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Can I do the following without having to learn any version control systems?

  • branch a codebase (to install an addon on each branch)
  • merge files (merge--or rather--replace stock files with edited files if provided)
  • merge files from different branches (so I can cherry-pick a combination of working addons)

I'm a user of osCommerce e-commerce CMS. And it has an addon system which are patches for the stock codebase to increase functionality and features.

The addons site hosts packages which generally contain modified files to replace the stock files and instructions if the files in question have already been modified. I've found it difficult to keep track of changes I've been doing. And I couldn't just revert back to what it was before trying to install a new addon and edit a bunch of files.

I considered using version systems like Git or something but other than editing by following instructions, I don't do a single line of coding myself. I signed up for GitHub thinking that I could just graphically take care of versioning, merging, etc. on their website, but the web frontend lacked those abilities or they weren't obviously visible.

I already tried GitHub for Windows. I could ask it to clone the osCommerce repo (they develop on GitHub), and browsing to the repo it shows the last commit and diff. For the life of me I couldn't find anyway to do the bullet points I mentioned above.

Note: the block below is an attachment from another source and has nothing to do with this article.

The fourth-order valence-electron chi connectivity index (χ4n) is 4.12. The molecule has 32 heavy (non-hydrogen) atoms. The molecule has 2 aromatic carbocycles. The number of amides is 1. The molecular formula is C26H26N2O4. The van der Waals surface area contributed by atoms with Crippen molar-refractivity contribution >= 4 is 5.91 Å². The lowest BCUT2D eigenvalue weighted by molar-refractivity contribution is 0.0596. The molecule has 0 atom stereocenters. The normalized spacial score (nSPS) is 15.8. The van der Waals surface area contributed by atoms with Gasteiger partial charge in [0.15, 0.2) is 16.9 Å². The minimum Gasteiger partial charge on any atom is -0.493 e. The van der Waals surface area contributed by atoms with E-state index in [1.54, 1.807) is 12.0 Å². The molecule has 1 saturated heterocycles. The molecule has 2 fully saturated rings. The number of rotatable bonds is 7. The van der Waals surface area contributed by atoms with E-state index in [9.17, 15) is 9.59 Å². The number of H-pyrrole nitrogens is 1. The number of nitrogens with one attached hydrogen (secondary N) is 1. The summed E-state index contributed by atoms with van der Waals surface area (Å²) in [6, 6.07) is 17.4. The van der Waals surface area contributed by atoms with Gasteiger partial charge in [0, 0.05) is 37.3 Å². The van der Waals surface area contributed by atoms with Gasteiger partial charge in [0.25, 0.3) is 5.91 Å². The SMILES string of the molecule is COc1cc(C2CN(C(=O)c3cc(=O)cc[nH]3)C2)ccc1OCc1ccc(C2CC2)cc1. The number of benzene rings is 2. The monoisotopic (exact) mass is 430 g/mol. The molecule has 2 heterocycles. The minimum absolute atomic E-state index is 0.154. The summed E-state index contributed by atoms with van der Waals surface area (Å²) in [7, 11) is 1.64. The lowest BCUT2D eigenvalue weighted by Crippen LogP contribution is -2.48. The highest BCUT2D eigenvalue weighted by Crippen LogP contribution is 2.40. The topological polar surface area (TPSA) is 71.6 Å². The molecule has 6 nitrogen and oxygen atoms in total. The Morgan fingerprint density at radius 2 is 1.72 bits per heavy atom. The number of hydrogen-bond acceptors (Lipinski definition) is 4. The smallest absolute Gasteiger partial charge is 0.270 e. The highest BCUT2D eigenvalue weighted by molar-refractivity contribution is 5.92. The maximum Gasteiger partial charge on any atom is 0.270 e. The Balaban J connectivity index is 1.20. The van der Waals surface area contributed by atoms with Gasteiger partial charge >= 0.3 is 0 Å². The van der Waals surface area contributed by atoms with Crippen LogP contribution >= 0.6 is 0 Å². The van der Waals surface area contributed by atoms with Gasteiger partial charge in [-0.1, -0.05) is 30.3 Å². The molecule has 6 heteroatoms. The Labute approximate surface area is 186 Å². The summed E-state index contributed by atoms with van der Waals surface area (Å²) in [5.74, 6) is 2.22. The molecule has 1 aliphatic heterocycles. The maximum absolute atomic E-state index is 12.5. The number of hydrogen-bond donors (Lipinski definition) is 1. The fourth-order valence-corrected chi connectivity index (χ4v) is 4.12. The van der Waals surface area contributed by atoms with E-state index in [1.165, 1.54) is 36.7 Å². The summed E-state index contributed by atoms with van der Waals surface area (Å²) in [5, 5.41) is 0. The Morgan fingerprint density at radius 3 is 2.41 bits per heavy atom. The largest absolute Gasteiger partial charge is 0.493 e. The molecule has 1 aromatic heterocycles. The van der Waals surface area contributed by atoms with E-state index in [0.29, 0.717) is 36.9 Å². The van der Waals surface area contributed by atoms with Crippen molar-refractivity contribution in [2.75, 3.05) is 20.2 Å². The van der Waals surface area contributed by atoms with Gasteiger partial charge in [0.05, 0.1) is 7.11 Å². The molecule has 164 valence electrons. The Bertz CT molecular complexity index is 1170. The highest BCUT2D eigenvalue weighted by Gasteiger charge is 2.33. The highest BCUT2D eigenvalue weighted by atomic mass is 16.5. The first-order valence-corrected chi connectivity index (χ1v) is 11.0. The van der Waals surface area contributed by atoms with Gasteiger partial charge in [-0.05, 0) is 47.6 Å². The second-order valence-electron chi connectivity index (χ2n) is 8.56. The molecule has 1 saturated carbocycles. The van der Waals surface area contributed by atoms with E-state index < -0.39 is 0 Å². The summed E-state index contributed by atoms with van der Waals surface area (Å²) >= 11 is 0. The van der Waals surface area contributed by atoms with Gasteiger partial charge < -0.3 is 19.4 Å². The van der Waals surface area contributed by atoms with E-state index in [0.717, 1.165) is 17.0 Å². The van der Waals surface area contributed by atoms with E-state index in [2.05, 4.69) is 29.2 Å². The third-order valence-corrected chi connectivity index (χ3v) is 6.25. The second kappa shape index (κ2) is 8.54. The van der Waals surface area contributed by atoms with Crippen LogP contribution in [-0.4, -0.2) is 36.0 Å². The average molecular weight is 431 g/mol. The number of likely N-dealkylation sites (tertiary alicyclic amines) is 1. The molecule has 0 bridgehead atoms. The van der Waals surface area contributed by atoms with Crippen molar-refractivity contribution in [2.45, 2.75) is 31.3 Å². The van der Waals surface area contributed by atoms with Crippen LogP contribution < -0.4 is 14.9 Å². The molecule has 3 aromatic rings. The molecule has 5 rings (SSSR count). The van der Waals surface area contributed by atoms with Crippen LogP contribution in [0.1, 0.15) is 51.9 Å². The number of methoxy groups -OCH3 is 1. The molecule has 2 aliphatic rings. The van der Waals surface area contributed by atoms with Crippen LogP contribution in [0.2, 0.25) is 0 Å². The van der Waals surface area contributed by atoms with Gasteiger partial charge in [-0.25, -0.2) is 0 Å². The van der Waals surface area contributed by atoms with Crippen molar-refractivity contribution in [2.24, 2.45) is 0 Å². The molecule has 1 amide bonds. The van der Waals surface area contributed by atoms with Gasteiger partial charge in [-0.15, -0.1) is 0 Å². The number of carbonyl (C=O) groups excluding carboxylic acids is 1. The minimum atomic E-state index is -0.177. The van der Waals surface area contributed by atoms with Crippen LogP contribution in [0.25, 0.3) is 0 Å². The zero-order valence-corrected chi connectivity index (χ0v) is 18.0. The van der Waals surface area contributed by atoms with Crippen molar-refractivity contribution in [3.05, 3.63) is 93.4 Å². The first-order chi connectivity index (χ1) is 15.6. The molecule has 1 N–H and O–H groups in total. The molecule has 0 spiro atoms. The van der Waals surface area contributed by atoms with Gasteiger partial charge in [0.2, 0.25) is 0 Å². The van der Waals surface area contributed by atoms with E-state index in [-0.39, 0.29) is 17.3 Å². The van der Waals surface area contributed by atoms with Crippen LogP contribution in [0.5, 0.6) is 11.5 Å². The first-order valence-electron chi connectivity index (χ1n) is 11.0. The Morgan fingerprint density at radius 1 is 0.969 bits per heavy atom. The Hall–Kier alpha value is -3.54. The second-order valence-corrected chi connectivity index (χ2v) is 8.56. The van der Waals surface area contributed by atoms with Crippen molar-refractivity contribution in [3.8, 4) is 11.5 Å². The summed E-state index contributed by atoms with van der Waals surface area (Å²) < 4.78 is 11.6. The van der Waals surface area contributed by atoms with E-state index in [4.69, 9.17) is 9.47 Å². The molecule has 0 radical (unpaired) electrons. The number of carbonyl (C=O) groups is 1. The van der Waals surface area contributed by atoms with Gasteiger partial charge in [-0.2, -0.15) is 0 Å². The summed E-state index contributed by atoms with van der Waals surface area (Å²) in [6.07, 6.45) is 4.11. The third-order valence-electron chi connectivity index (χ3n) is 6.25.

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StackOverflow is a site for programmers, and programming-related matters. If you ask this question here, you will get answers from a programmer's point of view - namely, use a standard source control system. It sounds like you don't want that; you might like to ask this question somewhere else, such as SuperUser, instead. –  Tom Anderson Jun 10 '12 at 14:03

2 Answers 2

up vote 2 down vote accepted

You could try SmartGit. You would still have to get a grasp of git basics, but the interface is about as visual and user-friendly as it gets with VCS.

The ProGit book is very good for git starters.

EDIT: to branch with SmartGit, you can use the F7 shortcut, or go to the branch menu (in the middle of the options list on the very top). Select new branch, in the pop-up dialog, enter the name for your branch and select Add Branch and Switch. Voila, you have branched the codebase and the changes you make can be committed to the new branch.

You might not want to hear it (again), but for the single purpose of sparing you lots of frustration I too advise to read up some git basics. The first 60 pages of the GitPro book would be enough. Maybe less.

Even though VCS is not for code only, all current systems have been designed by programmers for programmers. Without some basic understanding of the inner workings, you will sometimes get unexpected results. Results you will have to recover from.